Wednesday, September 29, 2021

Tomb Mold - Primordial Malignity

Release date: February 2017
Genre: Death Metal
Origin: Canada
Label: Blood Harvest
Listen: Bandcamp

As a first taste of Tomb Mold's capabilities, the debut Primordial Malignity set the stage well for the band even though I wouldn't have foreseen the evolution that followed with their two later releases. There's a lot of potential in this first offering, as well as a rawness characterizing their first steps, in a sense that it makes it quite more specific in its goals and just plain enjoyable. As a, by now popular act of the modernized, with cleaner aesthetics but studio-ensured heaviness, likeable brand of old school death metal, Tomb Mold are in the eye of the cyclone and not by chance.

Primordial Malignity is half an hour long. It has direct, fury-fueled, futuristic lyrics and songs that span from 3 to 4 minutes, if you exclude the outro from the last piece. Its down-tuned, thick production grants a pleasing amount of heaviness, and the growling is on point. It's not a chatty album, as Tomb Mold just go for direct clobbering instead of more complex death metal pathways. There's nuance of sludgy passages, yet the grooves are dominant throughout the record, along with faster, more technical playing that has been thriving in the genre for 30 years now. The tempo changes are frequent, as Primordial Malignity freely offers plenty of headbanging moments in its solid tracks. Apart from the few ticks that you can check out of your how-to-death-metal list when listening to a new artist, Tomb Mold don't throw in anything new but already aim well with the material of this album, to be considered worthy of your time.

A few of the faster, more maniacal playing in some tracks of Primordial Malignity stand out for me, as the main plus here is the ample, brutal riffs. As the record goes on, it proves to be a bit flat and difficult to distinguish one track from another, as Tomb Mold stay too focused on one line of playing, yet by picking out specific tracks and listening to them alone, the listening becomes easier. Despite being in Blood Harvest, the band is well-rooted in the modern US scene rather than going even close to the Swedish chainsaw sound, yet hints of attempting to put together their own sound are already evident. Primordial Malignity does not have anything groundbreaking to show to the listener, however it's undeniably heavy in its approach without overstating things. While they definitely had all that was needed at the time, the material wasn't yet perfected to higher efficiency.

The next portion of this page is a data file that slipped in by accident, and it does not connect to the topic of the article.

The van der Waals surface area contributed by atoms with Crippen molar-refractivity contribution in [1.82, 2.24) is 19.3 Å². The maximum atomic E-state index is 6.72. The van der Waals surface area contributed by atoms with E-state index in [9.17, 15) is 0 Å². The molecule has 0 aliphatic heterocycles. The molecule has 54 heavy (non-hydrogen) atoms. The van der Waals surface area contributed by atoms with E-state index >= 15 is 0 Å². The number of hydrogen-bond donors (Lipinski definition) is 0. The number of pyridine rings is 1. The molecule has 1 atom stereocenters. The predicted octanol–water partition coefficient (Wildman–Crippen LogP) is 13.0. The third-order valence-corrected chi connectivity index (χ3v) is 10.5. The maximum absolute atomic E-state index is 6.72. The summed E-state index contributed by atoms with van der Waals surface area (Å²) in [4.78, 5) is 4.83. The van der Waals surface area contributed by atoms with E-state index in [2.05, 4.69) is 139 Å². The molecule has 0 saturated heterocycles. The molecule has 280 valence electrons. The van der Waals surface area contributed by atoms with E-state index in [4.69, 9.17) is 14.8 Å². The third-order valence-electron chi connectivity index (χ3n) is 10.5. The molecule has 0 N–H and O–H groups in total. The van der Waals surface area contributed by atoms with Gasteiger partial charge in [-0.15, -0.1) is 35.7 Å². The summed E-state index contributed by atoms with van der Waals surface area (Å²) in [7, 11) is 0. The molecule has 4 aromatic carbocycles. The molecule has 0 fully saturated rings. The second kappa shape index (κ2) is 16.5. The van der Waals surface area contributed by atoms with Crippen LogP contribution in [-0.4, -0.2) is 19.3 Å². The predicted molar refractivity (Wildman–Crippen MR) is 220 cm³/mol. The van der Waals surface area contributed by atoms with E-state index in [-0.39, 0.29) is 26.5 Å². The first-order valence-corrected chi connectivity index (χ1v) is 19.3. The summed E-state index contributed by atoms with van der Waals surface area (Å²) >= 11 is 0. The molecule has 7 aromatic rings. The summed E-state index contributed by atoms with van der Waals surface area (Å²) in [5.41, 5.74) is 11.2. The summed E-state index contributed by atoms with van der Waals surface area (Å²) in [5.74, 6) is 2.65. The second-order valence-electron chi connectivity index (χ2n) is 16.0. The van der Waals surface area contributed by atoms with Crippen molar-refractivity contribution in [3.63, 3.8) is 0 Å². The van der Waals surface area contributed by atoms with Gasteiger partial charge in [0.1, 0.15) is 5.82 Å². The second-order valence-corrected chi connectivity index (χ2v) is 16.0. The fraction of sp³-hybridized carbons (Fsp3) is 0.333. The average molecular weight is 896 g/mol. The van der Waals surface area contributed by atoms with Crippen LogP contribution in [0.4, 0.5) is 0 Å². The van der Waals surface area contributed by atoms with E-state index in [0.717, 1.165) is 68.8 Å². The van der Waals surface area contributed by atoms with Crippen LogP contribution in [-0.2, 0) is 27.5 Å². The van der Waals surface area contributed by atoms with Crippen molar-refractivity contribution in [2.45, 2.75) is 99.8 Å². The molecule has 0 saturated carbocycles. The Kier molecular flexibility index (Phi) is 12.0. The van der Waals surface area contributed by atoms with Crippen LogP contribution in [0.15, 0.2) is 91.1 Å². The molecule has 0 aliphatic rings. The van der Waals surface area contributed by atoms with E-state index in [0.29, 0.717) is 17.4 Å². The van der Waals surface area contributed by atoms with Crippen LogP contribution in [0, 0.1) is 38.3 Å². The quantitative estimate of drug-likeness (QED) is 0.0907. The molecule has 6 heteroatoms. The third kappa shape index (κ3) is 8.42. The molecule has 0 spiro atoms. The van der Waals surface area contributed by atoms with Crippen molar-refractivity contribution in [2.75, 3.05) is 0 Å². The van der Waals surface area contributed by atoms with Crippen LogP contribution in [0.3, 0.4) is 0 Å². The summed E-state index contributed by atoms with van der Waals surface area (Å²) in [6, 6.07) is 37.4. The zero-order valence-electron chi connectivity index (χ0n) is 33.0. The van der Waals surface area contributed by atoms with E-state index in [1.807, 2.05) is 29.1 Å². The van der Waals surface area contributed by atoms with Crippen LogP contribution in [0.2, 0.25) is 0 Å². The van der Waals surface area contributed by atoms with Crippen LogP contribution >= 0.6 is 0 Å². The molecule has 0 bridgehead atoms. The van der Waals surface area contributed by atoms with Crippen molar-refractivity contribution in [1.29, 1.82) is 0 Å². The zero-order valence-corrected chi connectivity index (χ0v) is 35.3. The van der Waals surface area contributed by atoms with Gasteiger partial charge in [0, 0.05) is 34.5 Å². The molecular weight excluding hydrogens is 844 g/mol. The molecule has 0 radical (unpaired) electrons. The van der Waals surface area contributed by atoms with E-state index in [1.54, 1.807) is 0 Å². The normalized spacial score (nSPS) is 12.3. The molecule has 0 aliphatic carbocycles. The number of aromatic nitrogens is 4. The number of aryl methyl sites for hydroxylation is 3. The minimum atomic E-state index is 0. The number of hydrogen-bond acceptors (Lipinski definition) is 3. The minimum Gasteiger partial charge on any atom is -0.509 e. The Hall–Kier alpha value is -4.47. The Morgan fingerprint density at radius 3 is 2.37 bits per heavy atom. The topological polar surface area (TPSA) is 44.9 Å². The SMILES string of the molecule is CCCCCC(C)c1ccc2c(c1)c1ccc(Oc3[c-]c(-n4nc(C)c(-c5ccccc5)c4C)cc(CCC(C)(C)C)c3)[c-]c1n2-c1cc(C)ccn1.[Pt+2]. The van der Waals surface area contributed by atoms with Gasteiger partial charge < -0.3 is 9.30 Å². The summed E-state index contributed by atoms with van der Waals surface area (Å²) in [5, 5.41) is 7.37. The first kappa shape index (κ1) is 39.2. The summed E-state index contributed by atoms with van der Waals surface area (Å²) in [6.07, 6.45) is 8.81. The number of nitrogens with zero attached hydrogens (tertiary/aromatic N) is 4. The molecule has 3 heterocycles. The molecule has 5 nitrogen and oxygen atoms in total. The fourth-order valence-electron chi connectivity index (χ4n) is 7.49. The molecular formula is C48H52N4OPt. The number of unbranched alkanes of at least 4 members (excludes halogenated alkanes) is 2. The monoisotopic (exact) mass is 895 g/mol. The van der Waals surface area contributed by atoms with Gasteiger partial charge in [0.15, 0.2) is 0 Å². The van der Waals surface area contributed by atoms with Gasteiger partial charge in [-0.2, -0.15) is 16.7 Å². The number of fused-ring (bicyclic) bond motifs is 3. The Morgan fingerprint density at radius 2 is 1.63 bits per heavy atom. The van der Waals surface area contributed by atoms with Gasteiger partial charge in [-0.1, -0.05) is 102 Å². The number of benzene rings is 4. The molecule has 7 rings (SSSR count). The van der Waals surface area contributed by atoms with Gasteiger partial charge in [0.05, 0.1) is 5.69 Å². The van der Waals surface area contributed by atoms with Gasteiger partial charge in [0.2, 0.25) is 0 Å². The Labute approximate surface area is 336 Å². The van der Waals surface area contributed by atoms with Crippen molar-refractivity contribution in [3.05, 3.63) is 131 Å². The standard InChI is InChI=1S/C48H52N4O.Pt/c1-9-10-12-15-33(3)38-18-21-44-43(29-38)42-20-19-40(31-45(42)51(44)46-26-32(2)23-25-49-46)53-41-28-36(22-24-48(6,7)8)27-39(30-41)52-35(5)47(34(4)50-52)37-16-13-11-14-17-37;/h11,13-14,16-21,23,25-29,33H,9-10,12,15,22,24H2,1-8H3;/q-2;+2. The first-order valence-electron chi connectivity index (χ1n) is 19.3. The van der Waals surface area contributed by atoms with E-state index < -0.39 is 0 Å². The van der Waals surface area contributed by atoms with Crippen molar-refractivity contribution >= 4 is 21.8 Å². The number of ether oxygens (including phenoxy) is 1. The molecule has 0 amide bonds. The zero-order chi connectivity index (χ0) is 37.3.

Correctly, we're dealing with some capable death metal. Not always fast, a bit more groovy, with nice guitar lines and solos, deep growls (that could really go places with a bit more variety), nice texts, but yet not the explicit motives of the band, as it is not sure what direction they're going to take, or if they plan to at all. Later on, significantly more interesting content would be unleashed from Tomb Mold, just a year later.

1. Intro - They Grow Inside
2. Coincidence of Opposites
3. Bereavement of Flesh
4. Primordial Malignity
5. Merciless Watcher
6. Clockwise Metamorphosis
7. Twisted Trail
8. Vernal Grace - Outro

Damage: 3/5 [Good]

Sunday, September 26, 2021

Skepticism - Companion

Release date: September 24th, 2021
Genre: Funeral Doom Metal
Origin: Finland
Label: Svart Records
Listen: Bandcamp